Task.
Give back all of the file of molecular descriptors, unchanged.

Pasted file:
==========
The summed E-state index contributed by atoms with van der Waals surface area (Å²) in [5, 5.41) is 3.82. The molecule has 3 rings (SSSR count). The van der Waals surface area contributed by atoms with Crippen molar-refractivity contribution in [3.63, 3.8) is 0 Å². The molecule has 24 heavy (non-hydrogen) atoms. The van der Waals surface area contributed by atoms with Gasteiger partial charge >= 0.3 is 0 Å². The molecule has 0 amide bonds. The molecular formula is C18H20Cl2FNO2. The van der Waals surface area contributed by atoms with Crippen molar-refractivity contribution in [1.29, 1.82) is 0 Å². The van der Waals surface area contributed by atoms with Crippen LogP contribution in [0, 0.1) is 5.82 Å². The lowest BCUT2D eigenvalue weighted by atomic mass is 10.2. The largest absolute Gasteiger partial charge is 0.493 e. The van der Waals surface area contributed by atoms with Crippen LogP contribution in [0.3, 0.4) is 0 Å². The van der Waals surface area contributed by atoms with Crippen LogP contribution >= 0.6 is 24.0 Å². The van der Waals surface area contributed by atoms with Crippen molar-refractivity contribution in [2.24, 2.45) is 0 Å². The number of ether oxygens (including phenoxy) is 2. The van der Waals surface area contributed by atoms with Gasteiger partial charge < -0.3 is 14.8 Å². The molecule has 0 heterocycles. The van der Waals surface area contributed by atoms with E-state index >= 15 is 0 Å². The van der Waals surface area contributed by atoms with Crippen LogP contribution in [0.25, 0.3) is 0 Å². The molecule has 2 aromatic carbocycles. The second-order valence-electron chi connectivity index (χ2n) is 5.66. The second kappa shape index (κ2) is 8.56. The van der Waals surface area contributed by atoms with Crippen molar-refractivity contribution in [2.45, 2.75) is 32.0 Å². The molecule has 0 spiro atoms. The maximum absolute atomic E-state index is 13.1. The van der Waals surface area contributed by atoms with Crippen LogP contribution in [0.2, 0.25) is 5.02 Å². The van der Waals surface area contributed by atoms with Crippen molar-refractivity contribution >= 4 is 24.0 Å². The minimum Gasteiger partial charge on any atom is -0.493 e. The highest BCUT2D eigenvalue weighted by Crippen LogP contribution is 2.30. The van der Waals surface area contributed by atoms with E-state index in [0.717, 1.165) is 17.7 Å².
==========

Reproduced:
The summed E-state index contributed by atoms with van der Waals surface area (Å²) in [5, 5.41) is 3.82. The molecule has 3 rings (SSSR count). The van der Waals surface area contributed by atoms with Crippen molar-refractivity contribution in [3.63, 3.8) is 0 Å². The molecule has 24 heavy (non-hydrogen) atoms. The van der Waals surface area contributed by atoms with Gasteiger partial charge >= 0.3 is 0 Å². The molecule has 0 amide bonds. The molecular formula is C18H20Cl2FNO2. The van der Waals surface area contributed by atoms with Crippen molar-refractivity contribution in [1.29, 1.82) is 0 Å². The van der Waals surface area contributed by atoms with Crippen LogP contribution in [0, 0.1) is 5.82 Å². The lowest BCUT2D eigenvalue weighted by atomic mass is 10.2. The largest absolute Gasteiger partial charge is 0.493 e. The van der Waals surface area contributed by atoms with Crippen LogP contribution in [0.3, 0.4) is 0 Å². The van der Waals surface area contributed by atoms with Crippen LogP contribution >= 0.6 is 24.0 Å². The van der Waals surface area contributed by atoms with Crippen molar-refractivity contribution in [2.24, 2.45) is 0 Å². The number of ether oxygens (including phenoxy) is 2. The van der Waals surface area contributed by atoms with Gasteiger partial charge < -0.3 is 14.8 Å². The molecule has 0 heterocycles. The van der Waals surface area contributed by atoms with E-state index >= 15 is 0 Å². The van der Waals surface area contributed by atoms with Crippen LogP contribution in [0.25, 0.3) is 0 Å². The molecule has 2 aromatic carbocycles. The second-order valence-electron chi connectivity index (χ2n) is 5.66. The second kappa shape index (κ2) is 8.56. The van der Waals surface area contributed by atoms with Crippen molar-refractivity contribution in [2.45, 2.75) is 32.0 Å². The molecule has 0 spiro atoms. The maximum absolute atomic E-state index is 13.1. The van der Waals surface area contributed by atoms with Crippen LogP contribution in [0.2, 0.25) is 5.02 Å². The van der Waals surface area contributed by atoms with Crippen molar-refractivity contribution >= 4 is 24.0 Å². The minimum Gasteiger partial charge on any atom is -0.493 e. The highest BCUT2D eigenvalue weighted by Crippen LogP contribution is 2.30. The van der Waals surface area contributed by atoms with E-state index in [0.717, 1.165) is 17.7 Å².